Since 2007, Artfully AWARE has developed and implemented dozens of programs in the United States, United Kingdom, Rwanda, Kenya, Swaziland, Uganda and South Africa. AfA instructors have taught various workshops that used theater, dance, music, media and painting techniques to educate, improve social-well being and assist in economic development.
Listed below is a small sampling of some of our recent past projects that fell into two categories: Education Partnerships and Community Development.
Artfully AWARE took over the New Orleans Museum of Art for a night that celebrated the rich diversity of New Orleans where 2,000 people attended. Children and adults from across the community and the world contributed artwork and creative writing that was displayed in the Great Hall and surrounding galleries. There were over 100 participating schools, community groups, health centers, organizations and professional artists. The appreciation of the arts proved the global connection between New Orleans and the international works represented from the Democratic Republic of the Congo, South Africa, England, Egypt, China, Panama, Uganda, Cuba, the Himalayas, Vietnam and Haiti. The evening began with a performance by the Mardi Gras Indian tribe, the Guardians of the Flame. Michael Watson, the musical director of Irvin Mayfield’s Jazz Playhouse, played with his Quartet, cellist Monica McIntyre entertained the crowd and the New Orleans Dance Collective performed an inspiring dance piece based on unity. Visitors interacted with professional writers and artists from A Studio in the Woods, caught a literary reading organized by the Pirate’s Alley Faulkner Society, listened to original poetry and prose read by students from the New Orleans Center for Creative Arts, viewed photography that reflects the Sierra Club’s local environmental efforts, heard speakers from the Young Leadership Council and watched short films that explored human rights issues. One Million Bones, a hands-on art initiative that raises genocide awareness, exhibited a powerful installation that contained handmade bones suspended in water. The Ogden Museum of Southern Art displayed their Artists and Sense of Place exhibit, which paired students with artists and explored the influence of situation and geography on their lives, and the Contemporary Arts Center’s Teen Board showed a short film about self identity, alongside a selection of handmade masks. The New Orleans Hornets provided tickets to an NBA basketball game for winners of our community and school art competition. All visitors received a beautiful book of short stories and visual art created by AfA participants.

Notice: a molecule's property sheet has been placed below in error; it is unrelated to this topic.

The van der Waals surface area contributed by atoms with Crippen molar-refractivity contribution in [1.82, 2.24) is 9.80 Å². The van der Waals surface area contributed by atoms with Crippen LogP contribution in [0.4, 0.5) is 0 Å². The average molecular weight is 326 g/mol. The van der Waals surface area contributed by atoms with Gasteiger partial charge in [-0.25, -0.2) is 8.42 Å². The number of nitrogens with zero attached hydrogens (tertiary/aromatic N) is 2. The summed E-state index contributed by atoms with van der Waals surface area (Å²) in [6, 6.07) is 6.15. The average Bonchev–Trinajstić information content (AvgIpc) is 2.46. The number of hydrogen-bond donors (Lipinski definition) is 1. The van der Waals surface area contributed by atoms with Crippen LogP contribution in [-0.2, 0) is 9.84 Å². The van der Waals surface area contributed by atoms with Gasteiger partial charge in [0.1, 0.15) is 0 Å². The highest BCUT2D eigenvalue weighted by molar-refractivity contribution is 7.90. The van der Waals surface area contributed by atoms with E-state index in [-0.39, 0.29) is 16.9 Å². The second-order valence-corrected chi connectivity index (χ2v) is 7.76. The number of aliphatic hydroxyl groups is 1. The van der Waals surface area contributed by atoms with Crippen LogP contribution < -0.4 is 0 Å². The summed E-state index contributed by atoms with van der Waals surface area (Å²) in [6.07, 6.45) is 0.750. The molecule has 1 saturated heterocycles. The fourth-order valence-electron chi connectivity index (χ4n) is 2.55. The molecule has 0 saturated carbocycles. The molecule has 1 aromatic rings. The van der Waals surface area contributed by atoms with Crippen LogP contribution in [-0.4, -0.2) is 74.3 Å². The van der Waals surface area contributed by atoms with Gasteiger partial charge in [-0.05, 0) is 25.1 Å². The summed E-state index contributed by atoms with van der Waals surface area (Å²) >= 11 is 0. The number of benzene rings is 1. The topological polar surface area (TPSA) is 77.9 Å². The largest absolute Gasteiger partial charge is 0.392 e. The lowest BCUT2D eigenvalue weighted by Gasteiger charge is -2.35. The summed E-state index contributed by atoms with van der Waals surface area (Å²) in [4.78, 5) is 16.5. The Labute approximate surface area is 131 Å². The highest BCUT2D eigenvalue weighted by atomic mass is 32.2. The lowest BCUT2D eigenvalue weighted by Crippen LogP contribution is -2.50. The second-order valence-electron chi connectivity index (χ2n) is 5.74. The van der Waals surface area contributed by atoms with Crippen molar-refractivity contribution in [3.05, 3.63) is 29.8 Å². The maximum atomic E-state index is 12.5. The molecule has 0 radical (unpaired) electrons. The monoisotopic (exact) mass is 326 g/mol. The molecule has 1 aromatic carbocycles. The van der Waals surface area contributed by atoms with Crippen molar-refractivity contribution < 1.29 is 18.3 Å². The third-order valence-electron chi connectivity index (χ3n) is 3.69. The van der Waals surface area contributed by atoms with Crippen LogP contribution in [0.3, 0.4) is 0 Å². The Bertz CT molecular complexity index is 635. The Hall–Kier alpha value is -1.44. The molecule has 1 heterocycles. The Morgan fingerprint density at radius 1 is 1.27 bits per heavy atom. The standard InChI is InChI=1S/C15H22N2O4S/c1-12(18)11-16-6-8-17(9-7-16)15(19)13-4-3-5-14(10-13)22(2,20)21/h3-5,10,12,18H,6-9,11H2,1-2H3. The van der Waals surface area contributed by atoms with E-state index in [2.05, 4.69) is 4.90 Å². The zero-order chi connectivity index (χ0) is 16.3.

View our special photo album highlighting the entire Museum of Art event by clicking here.
Read the full Museum participants list by clicking here.
AfA organized and supported partnerships between schools and communities in the United Kingdom and Africa through our Community Education Program. AfA created projects for use in the school environment that were easily integrated through many different subjects, both individually and cross-curricular. We focused on communities’ strengths, cultural understanding, breaking stereotypes and finding ways to overcome challenges cialis generique. This was mutually beneficial for all participating communities by encouraging all participants to look beyond their own school, community and country. Our program enabled schools to use the curriculum to cultivate the knowledge, values and skills needed for young people to act as globally aware citizens.
The collaborative partnership with the Early Childhood and Family Learning Foundation in New Orleans (ECFLF) and Creole Wild West Mardi Gras Indians allowed Artfully AWARE to connect the under-served population of at-risk Central City youth and their families to the performing, written and visual arts. The Creole Wild West Mardi Gras Indians are a Central City-based tribe, charted in 1835, with a long history and legacy in New Orleans culture. Together, we worked with the children and families to share the heritage, art and oral history of this tradition. This included creating artwork that elaborated components of the traditional Indian costume and the performances of traditional chants and dances. Hoping to help re-discover this essentially hidden traditional culture, we assisted the Mardi Gras Indians in gaining additional recognition for their spiritual and material contribution to our society.
Two women from Venezuela represented Artfully AWARE during a two month program in South Africa and Swaziland while working alongside our partners, Art For Humanity and Swaziland Theater for Children and Young People (SWATCYP). They were tasked with advancing a joint program where visual arts, poetry and theater was used to teach about HIV/AIDS prevention in the classrooms of local schools and community groups in the two countries.
Artfully AWARE was part of an Adopt-a-School effort in Mwiko, Rwanda. The first phase of the project included having AfA Team Leaders initiate painting projects with community members and school students, design and paint a six meter mural, form an Arts Club and assist with creating the final festival to celebrate the project with the entire community - which was the first festival the school, founded in 1958, has ever held. Colleagues described that it was a miraculous experience to see the children go from having absolutely no experience with ‘future visioning’ and ‘dreaming’ to a state where they could imagine, “what is our/my dream; what needs to happen to achieve it; what obstacles must be overcome; and how can I share our/my dream with others to engage them in supporting us?” The process that AfA Team Leaders took the children through – to begin to think deeply and express their internal feelings – was the most amazing aspect of it all.